Three new breast cancer genes `discovered`
London: Scientists have discovered three key breast cancer genes which they claim may pave the way for vital new treatments for the most common form of the disease, and thus help save thousands of lives worldwide every year.
A team at the Institute of Cancer Research in Britain claims the breakthrough may lead to the first new drugs in as little as five years` time, despite the preliminary nature of the research, the `Daily Mail` reported.
During their five-year study, the scientists studied the DNA of 104 breast cancer patients, including many Britons, to identify the three genes. One of the three genes, C6ORF211, drives the growth of tumours, and is most likely to be focus of drug research, they say.
All of the women studied had something known as oestrogen receptor-positive breast cancer, which accounts for four in five of all breast tumours. It got its name because oestrogen "feeds" and fuels the tumour by latching onto proteins on the surface of cancer cells known as receptors.
Many existing treatments work by cutting off this oestrogen supply. But tumours frequently become resistant to treatment, allowing the cancer to return after surgery or spread throughout body -- with potentially fatal consequences.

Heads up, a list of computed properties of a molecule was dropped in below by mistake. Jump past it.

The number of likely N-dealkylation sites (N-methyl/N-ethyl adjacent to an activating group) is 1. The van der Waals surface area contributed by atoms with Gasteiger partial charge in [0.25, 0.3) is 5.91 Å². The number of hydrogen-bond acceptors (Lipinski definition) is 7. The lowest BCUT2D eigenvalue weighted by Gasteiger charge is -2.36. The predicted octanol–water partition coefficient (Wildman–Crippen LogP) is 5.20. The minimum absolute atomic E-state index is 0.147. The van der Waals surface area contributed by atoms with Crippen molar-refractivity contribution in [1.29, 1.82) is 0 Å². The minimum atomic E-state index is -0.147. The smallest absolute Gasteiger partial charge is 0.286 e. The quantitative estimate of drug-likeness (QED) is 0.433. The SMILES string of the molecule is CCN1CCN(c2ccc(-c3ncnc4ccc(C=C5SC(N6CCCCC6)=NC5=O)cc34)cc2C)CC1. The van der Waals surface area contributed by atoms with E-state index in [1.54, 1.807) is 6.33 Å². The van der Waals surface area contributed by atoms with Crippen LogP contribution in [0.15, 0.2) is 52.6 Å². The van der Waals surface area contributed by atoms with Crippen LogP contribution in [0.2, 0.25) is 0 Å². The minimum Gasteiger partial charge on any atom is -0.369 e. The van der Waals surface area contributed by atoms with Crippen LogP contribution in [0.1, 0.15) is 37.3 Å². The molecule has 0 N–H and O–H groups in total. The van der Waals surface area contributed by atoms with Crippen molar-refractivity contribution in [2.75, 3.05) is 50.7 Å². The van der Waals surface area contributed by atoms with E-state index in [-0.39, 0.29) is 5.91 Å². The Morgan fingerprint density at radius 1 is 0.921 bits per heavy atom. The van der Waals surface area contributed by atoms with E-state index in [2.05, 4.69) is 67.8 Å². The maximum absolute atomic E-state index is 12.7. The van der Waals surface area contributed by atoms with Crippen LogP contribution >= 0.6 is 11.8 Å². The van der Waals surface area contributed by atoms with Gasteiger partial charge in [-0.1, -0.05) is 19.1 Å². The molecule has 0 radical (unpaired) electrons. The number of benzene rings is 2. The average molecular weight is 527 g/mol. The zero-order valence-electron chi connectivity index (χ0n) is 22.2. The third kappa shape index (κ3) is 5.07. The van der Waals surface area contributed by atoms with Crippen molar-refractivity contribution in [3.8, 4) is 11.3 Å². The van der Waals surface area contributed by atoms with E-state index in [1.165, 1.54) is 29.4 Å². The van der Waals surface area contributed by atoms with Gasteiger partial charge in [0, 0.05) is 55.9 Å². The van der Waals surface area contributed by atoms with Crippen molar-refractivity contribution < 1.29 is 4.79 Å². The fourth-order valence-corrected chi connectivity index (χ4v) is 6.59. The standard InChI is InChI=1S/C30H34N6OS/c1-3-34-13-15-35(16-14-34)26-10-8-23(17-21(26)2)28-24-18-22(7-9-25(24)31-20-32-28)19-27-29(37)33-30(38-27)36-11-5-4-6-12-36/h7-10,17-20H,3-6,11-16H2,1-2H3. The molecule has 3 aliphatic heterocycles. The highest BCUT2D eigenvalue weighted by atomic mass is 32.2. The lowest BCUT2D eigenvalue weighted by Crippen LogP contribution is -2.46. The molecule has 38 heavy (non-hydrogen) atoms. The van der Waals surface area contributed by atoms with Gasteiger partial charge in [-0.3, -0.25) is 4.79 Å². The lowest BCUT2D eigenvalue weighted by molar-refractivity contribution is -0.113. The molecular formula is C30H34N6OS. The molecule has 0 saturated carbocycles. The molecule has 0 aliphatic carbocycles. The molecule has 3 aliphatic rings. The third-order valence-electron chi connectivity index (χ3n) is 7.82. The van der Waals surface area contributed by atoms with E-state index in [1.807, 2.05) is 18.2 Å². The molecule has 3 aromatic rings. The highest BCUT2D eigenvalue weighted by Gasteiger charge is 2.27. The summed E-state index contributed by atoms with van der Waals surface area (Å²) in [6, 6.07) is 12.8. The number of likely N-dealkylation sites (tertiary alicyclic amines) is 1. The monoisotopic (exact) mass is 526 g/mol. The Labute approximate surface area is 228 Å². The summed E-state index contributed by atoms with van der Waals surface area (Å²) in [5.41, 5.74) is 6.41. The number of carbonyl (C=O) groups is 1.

The sex hormone`s key role in the process means that the genetics of the oestrogen receptor have been intensively studied for decades. So, the scientists were stunned to find the DNA near it harboured three previously unknown genes.
Dr Anita Dunbier, the study`s lead author, said: "We found the genes in a place we thought we knew a lot about -- it is like finding gold in Trafalgar Square. It seemed too obvious to be true. We had to check things very thoroughly to make sure it wasn`t just a false discovery.
"We now have to look further at how these genes work but the discovery could lead to possible new therapies that will benefit women with breast cancer in the near future."
Importantly, despite the genes` proximity to the oestrogen receptor, they work separately from it. This means that new treatments could work where existing ones fail, say the scientists.
Dr Dunbier said: "What we hope to do is unlock the door to more treatment options."
Creating new drugs from scratch can take years but the research team hopes to speed up the process by testing medicines that are already on the market for other illnesses.
Dr Dunbier said: "There could be things out there already that were designed for something else and could target this. The next step will be to screen various compounds to see if any of them have an effect."
Added team member Prof Mitch Dowsett said: "This research is exciting because it shows that while the oestrogen receptor is the main driver of hormonal breast cancer, there are others next door to it that also appear to influence breast cancer behaviour."
The findings have been published in the latest issue of the `PLoS Genetics` journal.